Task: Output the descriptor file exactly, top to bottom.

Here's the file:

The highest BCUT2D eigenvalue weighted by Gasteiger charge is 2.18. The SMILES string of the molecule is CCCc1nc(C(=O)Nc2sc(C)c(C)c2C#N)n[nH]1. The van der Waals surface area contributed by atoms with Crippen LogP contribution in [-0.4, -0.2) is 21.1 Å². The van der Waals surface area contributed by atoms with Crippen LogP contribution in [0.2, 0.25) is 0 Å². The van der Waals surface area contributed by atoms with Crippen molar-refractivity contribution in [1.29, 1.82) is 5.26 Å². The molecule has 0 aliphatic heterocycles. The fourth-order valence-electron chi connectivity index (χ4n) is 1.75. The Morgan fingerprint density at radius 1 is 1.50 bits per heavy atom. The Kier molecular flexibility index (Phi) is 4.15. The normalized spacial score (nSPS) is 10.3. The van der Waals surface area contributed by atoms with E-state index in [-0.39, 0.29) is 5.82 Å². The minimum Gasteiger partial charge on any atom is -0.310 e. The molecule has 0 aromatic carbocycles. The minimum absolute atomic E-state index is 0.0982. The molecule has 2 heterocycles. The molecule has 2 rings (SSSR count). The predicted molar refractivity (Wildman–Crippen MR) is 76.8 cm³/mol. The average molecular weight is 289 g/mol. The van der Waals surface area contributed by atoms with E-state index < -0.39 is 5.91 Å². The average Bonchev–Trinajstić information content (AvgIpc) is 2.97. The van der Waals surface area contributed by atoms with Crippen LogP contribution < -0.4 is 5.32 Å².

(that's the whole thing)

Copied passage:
The highest BCUT2D eigenvalue weighted by Gasteiger charge is 2.18. The SMILES string of the molecule is CCCc1nc(C(=O)Nc2sc(C)c(C)c2C#N)n[nH]1. The van der Waals surface area contributed by atoms with Crippen LogP contribution in [-0.4, -0.2) is 21.1 Å². The van der Waals surface area contributed by atoms with Crippen LogP contribution in [0.2, 0.25) is 0 Å². The van der Waals surface area contributed by atoms with Crippen molar-refractivity contribution in [1.29, 1.82) is 5.26 Å². The molecule has 0 aliphatic heterocycles. The fourth-order valence-electron chi connectivity index (χ4n) is 1.75. The Morgan fingerprint density at radius 1 is 1.50 bits per heavy atom. The Kier molecular flexibility index (Phi) is 4.15. The normalized spacial score (nSPS) is 10.3. The van der Waals surface area contributed by atoms with E-state index in [-0.39, 0.29) is 5.82 Å². The minimum Gasteiger partial charge on any atom is -0.310 e. The molecule has 0 aromatic carbocycles. The minimum absolute atomic E-state index is 0.0982. The molecule has 2 heterocycles. The molecule has 2 rings (SSSR count). The predicted molar refractivity (Wildman–Crippen MR) is 76.8 cm³/mol. The average molecular weight is 289 g/mol. The van der Waals surface area contributed by atoms with E-state index < -0.39 is 5.91 Å². The average Bonchev–Trinajstić information content (AvgIpc) is 2.97. The van der Waals surface area contributed by atoms with Crippen LogP contribution < -0.4 is 5.32 Å².